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  1. #1
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    Potentiometers ?

    I know these things have been discussed many times but I just have a couple of questions.

    I have recently obtained some sliding pots(52mm) to use on a Piper Aerostar quadrant I got from Ebay a while back.
    They are 100k ohm linear pots.

    The question is,,, I don't think they are linear "TAPERED" like the other rotary pots I've used before.
    Will the non tapered make a difference? What does tapered mean?

    Are 100k best for throttles, yoke , etc ? They have seemed to work OK in the past for me,, as long as they are geared. I'm trying to get away from the gears with the sliding pots. They just seem ,ergonomicaly, easier to hook up.

    Thanks.

  2. #2
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    If you had (theoretically) 2 sliding pots side by side , one linear & one log taper, the linear at 50% along it's travel would be half the resistance but the log taper at the same 50% travel would not be 50% of the resistance.

    It comes from back when audio circuits were using pots for volume control & it was found that a log taper is much more like human hearing works i.e. half the volume does not equate to half the travel on a pot.
    Log taper is primarily used for volume controls & for nearly all other applications linear would be more suitable.
    Cheers
    Gerry

  3. #3
    2000+ Poster - Never Leaves the Sim Michael Carter's Avatar
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    They are easier to hook up, that's for sure. If you mount them on a moveable or adjustable base, you can fine tune the travel for each throttle too. Mine are friction fitted into the base of the quadrant and are adjustable from the outside. There is about 1/2" of adjustment in the fore and aft directions to fine tune all three throttles.

    Unless you step up to a linear transducer which are very expensive, there will be some slight variation between each of the pots. That is called pot tolerance. Typically 10-20% of the pot travel for most pots. The longer the pot, the less noticable the tolerance.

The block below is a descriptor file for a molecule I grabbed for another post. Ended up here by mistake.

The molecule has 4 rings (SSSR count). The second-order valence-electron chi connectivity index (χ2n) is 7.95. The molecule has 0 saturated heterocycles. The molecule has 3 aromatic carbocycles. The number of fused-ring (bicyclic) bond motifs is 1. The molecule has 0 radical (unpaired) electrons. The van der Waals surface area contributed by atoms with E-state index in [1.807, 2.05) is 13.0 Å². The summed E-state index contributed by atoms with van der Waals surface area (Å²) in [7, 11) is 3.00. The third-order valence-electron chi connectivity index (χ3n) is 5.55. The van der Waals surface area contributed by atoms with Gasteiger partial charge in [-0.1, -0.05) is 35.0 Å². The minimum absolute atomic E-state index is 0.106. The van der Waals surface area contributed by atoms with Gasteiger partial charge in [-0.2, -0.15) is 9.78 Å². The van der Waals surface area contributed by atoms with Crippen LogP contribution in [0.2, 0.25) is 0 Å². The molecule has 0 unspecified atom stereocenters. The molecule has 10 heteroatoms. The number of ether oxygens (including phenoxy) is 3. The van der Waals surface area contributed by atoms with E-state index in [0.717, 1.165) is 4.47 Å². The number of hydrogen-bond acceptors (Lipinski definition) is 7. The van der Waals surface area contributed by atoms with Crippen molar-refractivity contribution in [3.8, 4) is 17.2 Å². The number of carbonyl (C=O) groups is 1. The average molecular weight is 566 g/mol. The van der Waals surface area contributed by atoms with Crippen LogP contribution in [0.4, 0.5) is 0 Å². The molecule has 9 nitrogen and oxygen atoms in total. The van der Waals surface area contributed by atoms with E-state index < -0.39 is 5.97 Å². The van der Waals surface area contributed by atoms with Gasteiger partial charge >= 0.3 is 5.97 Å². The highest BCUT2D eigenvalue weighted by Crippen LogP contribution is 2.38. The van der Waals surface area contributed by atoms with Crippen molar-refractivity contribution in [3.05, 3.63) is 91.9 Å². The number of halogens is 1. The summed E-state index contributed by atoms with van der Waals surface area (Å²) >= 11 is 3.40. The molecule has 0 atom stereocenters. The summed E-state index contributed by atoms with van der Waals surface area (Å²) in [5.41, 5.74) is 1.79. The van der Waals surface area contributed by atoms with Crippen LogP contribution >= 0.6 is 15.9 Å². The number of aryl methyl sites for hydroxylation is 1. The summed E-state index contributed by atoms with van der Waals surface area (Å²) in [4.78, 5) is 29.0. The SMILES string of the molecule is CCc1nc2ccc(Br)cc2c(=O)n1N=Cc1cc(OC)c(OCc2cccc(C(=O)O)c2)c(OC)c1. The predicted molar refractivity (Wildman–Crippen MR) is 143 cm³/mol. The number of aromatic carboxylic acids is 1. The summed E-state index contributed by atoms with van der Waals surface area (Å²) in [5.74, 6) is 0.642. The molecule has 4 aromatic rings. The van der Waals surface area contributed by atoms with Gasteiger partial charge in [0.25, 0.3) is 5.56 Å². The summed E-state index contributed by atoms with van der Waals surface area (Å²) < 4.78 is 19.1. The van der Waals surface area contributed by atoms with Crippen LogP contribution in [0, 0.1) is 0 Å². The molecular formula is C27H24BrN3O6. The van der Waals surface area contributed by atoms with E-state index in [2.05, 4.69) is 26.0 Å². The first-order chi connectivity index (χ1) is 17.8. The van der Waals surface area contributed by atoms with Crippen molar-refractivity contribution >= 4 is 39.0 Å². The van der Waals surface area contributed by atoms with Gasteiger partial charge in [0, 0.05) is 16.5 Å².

You want the mechanical arrangement to take advantage of as much of the full pot travel as possible. That will depend upon the throttle lever throw and how far away you mount the pot from the lever. Variances or not enough throw can be worked out in FSUIPC, but it's easier to just use as much as is mechanically possible during the build.

    I chose the linear pots because there just isn't a whole lot of room in a 727 quadrant for an elaborate gear arrangement using rotary pots for three engines.
    Boeing Skunk Works
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  4. #4
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    It sounds like I got the right pots then.

    They are 52 mm and the bottom of the throttle lever travel is about 47mm. I may try to extend (if room in the housing permits) the bottom of the levers to get closer to 52mm for full slider travel.

    You are right about the rotary pots. I tried to build a 727 quadrant and it turned out much wider than the real thing and looks kind of goofy.
    The good thing about it is,, that I learned a lot from the experience. Hopefully,, my next quadrant will look closer to the real thing.

    May I ask where you get your sliding pots ?

  5. #5
    2000+ Poster - Never Leaves the Sim Michael Carter's Avatar
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    I happened upon an e-Bay auction for a lot of Panasonic 100mm cross-fader pots used in large studio consoles. When he told me what they were used for I didn't think they were linear taper, but they were OK.

    These things are built like a tank and use two stainless steel rods for the wiper to slide on.
    Boeing Skunk Works
    Remember...140, 250, and REALLY FAST!

    We don't need no stinkin' ETOPS!



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